New Study: Excessive Occupational Licensing Hurts State Economy, Reduces Tax Revenue

Share on Facebook
Share on Twitter
Share on
LinkedIn
+

Read media coverage of this report in The Boston Globe and MassLive.

BOSTON — Overly burdensome occupational licensing requirements not only slow down the Massachusetts economy and cost the state tens of thousands of jobs, but also reduce state and local tax revenue, according to a new study published by Pioneer Institute.

“Onerous occupational licensing laws in Massachusetts not only create unnecessary barriers to finding a job, they also impact state and municipal resources,” said Alex Muresianu, author of “How Occupational Licensing Laws Reduce State and Local Tax Revenues: The Public Finance Case for Occupational Licensing Reform.”

Occupational licensing laws have expanded greatly in the past half-century.  In 1950, only 5 percent of the U.S. workforce needed a license to do their jobs. Now, between 25 and 30 percent of workers need a license.

Get Updates on Our Economic Opportunity Research

Occupational licensing laws are usually justified on the grounds that they improve public health, safety, or service quality. But the existing literature on occupational licensing laws finds that these licenses do not always improve public health or consumer welfare.

Instead, overly broad occupational licensing regulations serve to protect those who currently work in an industry from competition by keeping new workers out. Licensing boards impose large fees and expansive education and training requirements inconsistent with the health and safety implications of the job.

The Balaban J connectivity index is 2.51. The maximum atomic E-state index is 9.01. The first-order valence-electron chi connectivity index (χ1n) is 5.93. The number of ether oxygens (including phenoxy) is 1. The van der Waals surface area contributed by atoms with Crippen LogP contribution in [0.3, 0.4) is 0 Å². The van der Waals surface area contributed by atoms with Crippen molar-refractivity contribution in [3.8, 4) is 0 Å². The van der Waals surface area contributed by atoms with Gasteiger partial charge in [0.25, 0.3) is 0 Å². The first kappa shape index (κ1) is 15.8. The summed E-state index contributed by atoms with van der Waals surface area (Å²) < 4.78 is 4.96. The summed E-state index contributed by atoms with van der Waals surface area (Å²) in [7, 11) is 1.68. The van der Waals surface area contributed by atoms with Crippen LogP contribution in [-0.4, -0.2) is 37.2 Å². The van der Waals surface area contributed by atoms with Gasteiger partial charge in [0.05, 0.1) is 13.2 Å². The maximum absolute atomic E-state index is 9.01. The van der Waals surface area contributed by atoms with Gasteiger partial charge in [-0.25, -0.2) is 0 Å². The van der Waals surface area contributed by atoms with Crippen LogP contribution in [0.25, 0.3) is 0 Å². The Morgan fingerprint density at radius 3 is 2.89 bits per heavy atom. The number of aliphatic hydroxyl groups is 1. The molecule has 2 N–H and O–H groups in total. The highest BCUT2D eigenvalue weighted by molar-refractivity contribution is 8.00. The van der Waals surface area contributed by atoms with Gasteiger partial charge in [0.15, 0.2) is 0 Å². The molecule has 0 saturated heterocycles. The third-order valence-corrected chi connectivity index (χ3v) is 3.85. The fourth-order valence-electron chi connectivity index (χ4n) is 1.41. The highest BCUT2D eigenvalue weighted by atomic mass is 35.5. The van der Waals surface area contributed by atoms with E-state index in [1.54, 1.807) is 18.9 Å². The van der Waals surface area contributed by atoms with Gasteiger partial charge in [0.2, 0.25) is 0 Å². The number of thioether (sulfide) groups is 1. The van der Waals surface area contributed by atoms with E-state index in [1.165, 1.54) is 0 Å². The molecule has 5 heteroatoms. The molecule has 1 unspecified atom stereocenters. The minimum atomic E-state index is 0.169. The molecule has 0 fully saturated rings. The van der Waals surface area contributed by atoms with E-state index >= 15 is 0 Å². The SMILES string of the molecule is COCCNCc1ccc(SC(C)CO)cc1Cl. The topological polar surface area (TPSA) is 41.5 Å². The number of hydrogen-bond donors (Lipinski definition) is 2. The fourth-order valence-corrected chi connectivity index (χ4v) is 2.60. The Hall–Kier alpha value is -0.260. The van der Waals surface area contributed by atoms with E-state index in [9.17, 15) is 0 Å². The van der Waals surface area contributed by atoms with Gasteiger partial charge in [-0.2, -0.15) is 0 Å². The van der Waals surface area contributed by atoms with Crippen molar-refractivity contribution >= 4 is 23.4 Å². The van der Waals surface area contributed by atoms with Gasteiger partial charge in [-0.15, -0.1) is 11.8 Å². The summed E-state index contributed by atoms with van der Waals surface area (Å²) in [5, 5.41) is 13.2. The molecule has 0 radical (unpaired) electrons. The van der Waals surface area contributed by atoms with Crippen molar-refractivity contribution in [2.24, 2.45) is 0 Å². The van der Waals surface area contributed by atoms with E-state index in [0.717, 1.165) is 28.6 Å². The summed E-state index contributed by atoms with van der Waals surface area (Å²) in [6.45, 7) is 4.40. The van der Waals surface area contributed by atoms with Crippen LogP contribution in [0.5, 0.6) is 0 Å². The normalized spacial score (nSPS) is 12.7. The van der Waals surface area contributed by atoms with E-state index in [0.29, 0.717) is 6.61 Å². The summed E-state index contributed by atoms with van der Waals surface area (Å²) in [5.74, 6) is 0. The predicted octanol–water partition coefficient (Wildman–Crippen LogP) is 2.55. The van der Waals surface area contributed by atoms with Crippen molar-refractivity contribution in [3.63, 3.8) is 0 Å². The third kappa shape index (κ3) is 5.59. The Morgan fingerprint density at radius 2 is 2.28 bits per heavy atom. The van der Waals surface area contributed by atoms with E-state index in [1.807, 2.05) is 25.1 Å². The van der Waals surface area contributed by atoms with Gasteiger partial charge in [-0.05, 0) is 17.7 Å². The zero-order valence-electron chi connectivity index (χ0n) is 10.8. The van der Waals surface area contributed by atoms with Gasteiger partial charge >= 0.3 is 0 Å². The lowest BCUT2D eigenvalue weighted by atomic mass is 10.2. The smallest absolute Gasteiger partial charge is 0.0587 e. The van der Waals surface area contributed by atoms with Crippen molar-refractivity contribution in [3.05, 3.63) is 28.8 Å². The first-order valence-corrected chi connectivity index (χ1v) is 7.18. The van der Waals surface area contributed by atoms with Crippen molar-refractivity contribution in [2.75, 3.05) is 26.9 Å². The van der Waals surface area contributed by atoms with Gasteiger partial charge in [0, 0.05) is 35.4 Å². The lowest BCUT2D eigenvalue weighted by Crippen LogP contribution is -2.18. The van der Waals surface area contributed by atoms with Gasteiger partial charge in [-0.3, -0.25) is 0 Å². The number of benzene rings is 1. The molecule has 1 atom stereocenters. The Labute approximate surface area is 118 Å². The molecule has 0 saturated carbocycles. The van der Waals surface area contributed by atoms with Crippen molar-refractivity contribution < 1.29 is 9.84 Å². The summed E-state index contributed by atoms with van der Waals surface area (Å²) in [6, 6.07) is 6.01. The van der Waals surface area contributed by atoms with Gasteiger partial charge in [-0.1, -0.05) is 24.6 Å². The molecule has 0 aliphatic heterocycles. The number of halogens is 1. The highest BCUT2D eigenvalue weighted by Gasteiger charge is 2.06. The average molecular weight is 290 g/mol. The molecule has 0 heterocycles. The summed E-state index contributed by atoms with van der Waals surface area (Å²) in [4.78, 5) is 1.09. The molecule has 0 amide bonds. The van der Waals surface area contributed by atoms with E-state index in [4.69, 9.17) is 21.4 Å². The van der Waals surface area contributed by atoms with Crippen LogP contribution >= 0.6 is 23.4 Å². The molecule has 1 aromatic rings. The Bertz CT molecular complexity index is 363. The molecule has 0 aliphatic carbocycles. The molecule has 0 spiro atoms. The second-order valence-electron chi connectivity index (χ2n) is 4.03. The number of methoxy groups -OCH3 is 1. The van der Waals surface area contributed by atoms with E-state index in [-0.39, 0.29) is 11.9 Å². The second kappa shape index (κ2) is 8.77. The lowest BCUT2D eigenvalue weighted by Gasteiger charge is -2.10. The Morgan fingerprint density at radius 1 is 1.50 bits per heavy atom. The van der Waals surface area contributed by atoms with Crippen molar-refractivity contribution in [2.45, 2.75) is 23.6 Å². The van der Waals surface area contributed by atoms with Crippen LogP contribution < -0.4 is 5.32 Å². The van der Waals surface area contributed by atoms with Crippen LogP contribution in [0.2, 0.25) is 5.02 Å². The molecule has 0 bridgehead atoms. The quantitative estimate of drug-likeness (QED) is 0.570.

As the public interest law firm Institute for Justice noted, Massachusetts requires cosmetologists to undergo 1,000 hours of training and accrue two years of experience to obtain a license. Meanwhile, becoming a state-licensed EMT, a job with a much clearer tie to public health implications, requires just 150 hours of education.

Licensing laws also have numerous indirect economic consequences. They make it harder for ex-convicts to re-enter the workforce, thus increasing crime and recidivism rates. Many states do not recognize licenses granted in other states, which reduces labor mobility, making the labor market less competitive and slowing down wage growth. Several studies have found that these laws increase economic inequality by keeping lower-income people out of these career paths, and have disparate, negative impacts on young people, ethnic minorities, and military spouses.

One of the roadblocks to reforming these regulations is that state governments are often unwilling to give up the revenue stream generated from fees for occupational licenses. However, licensing laws actually reduce state and local tax revenue by preventing more people from working. Slower economic growth means lower income and sales tax revenue.

“By reducing economic growth, occupational licensing laws reduce state and local tax revenues,” said Muresianu. The report found that in 29 of 36 states studied, state and local governments lose more tax revenue from reduced growth than they gain from occupational licensing fees.

There are several policies Massachusetts and other states can implement to reduce licensing burdens. Repealing licensing laws that most other states don’t have, requiring that any new licensing law address a specific public health concern, automatically recognizing all licenses earned in other states, and replacing licenses with voluntary certification programs are all effective approaches the Bay State legislature could consider to reduce the state’s licensing burden.